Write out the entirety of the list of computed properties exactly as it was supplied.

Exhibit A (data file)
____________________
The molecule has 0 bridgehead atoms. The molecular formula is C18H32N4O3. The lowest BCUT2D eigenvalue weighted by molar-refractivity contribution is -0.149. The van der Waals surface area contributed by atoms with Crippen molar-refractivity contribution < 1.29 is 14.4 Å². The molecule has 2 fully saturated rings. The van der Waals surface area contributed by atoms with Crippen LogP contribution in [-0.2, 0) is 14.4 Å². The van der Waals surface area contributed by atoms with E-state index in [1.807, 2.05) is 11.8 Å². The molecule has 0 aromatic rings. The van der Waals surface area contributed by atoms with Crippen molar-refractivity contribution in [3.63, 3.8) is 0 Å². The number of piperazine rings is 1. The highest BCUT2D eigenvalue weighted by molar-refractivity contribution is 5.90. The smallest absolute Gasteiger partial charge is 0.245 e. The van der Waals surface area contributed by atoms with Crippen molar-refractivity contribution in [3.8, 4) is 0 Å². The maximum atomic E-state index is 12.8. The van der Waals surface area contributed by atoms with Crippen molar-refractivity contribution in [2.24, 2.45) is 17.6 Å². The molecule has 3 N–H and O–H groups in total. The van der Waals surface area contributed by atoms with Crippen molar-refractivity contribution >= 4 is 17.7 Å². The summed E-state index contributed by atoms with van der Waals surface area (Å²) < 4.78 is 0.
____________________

The molecule has 0 bridgehead atoms. The molecular formula is C18H32N4O3. The lowest BCUT2D eigenvalue weighted by molar-refractivity contribution is -0.149. The van der Waals surface area contributed by atoms with Crippen molar-refractivity contribution < 1.29 is 14.4 Å². The molecule has 2 fully saturated rings. The van der Waals surface area contributed by atoms with Crippen LogP contribution in [-0.2, 0) is 14.4 Å². The van der Waals surface area contributed by atoms with E-state index in [1.807, 2.05) is 11.8 Å². The molecule has 0 aromatic rings. The van der Waals surface area contributed by atoms with Crippen molar-refractivity contribution in [3.63, 3.8) is 0 Å². The number of piperazine rings is 1. The highest BCUT2D eigenvalue weighted by molar-refractivity contribution is 5.90. The smallest absolute Gasteiger partial charge is 0.245 e. The van der Waals surface area contributed by atoms with Crippen molar-refractivity contribution in [3.8, 4) is 0 Å². The maximum atomic E-state index is 12.8. The van der Waals surface area contributed by atoms with Crippen molar-refractivity contribution in [2.24, 2.45) is 17.6 Å². The molecule has 3 N–H and O–H groups in total. The van der Waals surface area contributed by atoms with Crippen molar-refractivity contribution >= 4 is 17.7 Å². The summed E-state index contributed by atoms with van der Waals surface area (Å²) < 4.78 is 0.